The esrog smells amazing, mixed with the pungent spice of the cloves and the smell always reminds me of Sukkos all year long, even if our Sukkos this year was a little less joyful than some past.

Holidays aren’t always what we expect them to be and perhaps, in that, too, there’s a lesson.

Trust, Sukkos, and Snow

It’s there, lurking in the forecast for this week and the weekend with cute little gradeschool snowflakes to denote the days it might happen.  Those innocent looking little snowflakes belie the fact that we don’t yet have studded tires on the truck and that we’ll be spending 3 days this week in the Shabbat RV 2.0 with only a few inches of scant insulation between us and the winter weather outside.

And yet, this all makes sense when I look at our Sukkah outside.

Hashem asks us to build a sukkah, a temporary dwelling that must be open to the elements, after Yom Kippur.  We’ve just opened ourselves up and begged Him to forgive us and grant us a shiny new clean slate and He tells us, almost in response, build a sukkah.  Nothing in the Torah or timing of the holidays is a coincidence, so it’s obvious that Yom Kippur and all that atonement has something to do with now building a hut in the yard and dwelling in it.  We’re taught to leave our homes with their thick, sturdy walls and comforts and instead move closer to Hashem, showing our trust in Him by instead eating in a small hut where we can see the stars.

Our sukkah this year is definitely a modest dwelling.  Mr. Safek built it on the smaller of our two decks, just off the dining room.  While it does fit the halakhic requirements of a sukkah, it is small and we have to kind of cram into it.  Instead of the lush palm fronts we used to use in Florida, we have dry bamboo and some pine boughs.  The cold winds that we’ve been having coming down the mountains mean that my husband has already had to re-arrange the roof a few times and there is a decent pile of leaves accumulating in the bottom.

Ours is not the picturesque, beautifully decorated Sukkah I see on pinterest or on my Facebook feed, but we’re grateful to have a sukkah of our own at all.  We also have a esrog all the way from Israel and the arba minum, the collection of branches that my son and husband hold and shake each day even if they’re feeling a bit blue from the chill.  When our newer neighbors ask us what it’s all about, we just reply, “We’re Jewish.”  Over the years, they’ve grown accustomed to that being the explanation for a lot of things that are different about our family and they just take it in stride.

Hashem has just given us a gift on Yom Kippur, a gift we probably didn’t do much to deserve.  He has given us His trust, allowing us to try another year in this world, to see if we can do better at bringing His holiness into the world.  He’s trusted us with His creation and trusted us to be His ambassadors to this world.  He’s wiped our slates clean, all our debts forgiven.  So, when He asks us to build a sukkah, even in Alaska, it seems a small thing to do in return.  We do it with joy, most people decorating their sukkahs and here in Alaska, even Orthodox Jews who do not keep kosher fully or who drive to shul on Shabbos will still build a sukkah.  I actually find this mitzvah more universally kept among Jews here than many other places we’ve lived.  Perhaps Jews in Alaska grasp the idea of trusting Hashem to shelter us in the wilderness on a deeper level?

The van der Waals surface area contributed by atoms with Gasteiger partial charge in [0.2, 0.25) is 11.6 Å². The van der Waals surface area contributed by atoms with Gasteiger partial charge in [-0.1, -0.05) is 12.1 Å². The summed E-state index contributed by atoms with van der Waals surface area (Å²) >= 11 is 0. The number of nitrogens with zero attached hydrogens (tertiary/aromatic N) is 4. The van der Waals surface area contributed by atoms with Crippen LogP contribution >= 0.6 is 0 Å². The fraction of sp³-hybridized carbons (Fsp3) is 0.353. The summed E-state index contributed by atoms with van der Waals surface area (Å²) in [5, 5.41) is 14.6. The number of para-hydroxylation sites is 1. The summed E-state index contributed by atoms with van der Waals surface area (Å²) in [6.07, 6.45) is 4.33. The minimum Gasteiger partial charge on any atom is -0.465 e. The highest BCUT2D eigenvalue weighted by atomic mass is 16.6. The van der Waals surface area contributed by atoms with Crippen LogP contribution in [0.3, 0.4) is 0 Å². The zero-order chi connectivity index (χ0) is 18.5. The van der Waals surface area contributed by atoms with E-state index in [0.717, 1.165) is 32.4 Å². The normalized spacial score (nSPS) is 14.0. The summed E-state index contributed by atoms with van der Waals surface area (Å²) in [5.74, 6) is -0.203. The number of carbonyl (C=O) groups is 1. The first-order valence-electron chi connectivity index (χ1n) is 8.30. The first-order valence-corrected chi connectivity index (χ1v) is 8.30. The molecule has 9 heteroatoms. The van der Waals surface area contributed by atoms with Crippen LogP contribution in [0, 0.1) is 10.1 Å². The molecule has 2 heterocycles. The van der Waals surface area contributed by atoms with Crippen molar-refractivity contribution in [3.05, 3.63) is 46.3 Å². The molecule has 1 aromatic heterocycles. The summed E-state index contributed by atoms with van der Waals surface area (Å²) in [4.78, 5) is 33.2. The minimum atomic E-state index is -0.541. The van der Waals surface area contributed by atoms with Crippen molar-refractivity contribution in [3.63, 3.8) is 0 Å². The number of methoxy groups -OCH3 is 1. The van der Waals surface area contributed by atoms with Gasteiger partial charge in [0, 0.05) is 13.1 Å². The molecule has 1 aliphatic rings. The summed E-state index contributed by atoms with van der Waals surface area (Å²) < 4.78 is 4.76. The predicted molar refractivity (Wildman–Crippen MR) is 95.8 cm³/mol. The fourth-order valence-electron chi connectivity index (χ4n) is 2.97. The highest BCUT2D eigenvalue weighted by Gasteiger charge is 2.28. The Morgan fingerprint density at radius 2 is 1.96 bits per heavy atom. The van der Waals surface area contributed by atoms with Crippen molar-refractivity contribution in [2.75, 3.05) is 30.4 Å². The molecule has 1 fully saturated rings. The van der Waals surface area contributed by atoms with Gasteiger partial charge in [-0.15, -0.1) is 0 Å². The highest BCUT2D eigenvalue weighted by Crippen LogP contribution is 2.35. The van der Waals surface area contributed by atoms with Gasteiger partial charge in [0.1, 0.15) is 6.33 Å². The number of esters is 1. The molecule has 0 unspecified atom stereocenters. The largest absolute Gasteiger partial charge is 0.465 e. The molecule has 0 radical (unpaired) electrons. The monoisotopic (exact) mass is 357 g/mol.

Wednesday, we will move our now winterized Shabbat RV 2.0 to our Synagogue for the winter.  There will be no more running water and we are limited in what electricity we will have as well.  Each week, I will have to choose between what will get plugged into the extra extension cord for Shabbos.  Will it be the hot water urn, a crockpot, or the small extra heater?  We’ll have one bigger heater for the main compartment, but beyond that, I’ll have to choose whether we need hot drinks, hot food, or hot bodies more.  Right now, we plan to spend one Shabbos per month at home to rest and recuperate, but the rest we hope to spend at the Synagogue, as we did all summer.

It’s a lot about trust, just trusting that our short, dark Shabbos will pass by easily and that we’ll be sheltered and protected by Hashem there just as in our Sukkah.  Perhaps He’ll reward us with some nice views of the aurora borealis or a visit from some moose, which are more numerous in town in the winter as they come down from the mountains to forage for food.

For me, this theme of trust began last year when we came back to our conversion path after our break.  When we came back, I decided that I was ready to do whatever was asked of us rather than trying to resist and push our lives the way I thought they should go.  I was ready to trust and just surrender to this process even if it meant leaving Alaska.  I’d accepted that we were in the wilderness and that we’d have to wander a while, just trusting that Hashem would guide and protect us and lead us to our destination.

Now, as the sun is out less and less and the snowflakes appear in the weather forecast, I’m preparing to trust a little deeper and let go a little more, trusting that we’ll find ways to stay safe and warm for Shabbos just as we find ways to eat in our Sukkah.

 

3 Day Yom Tovs!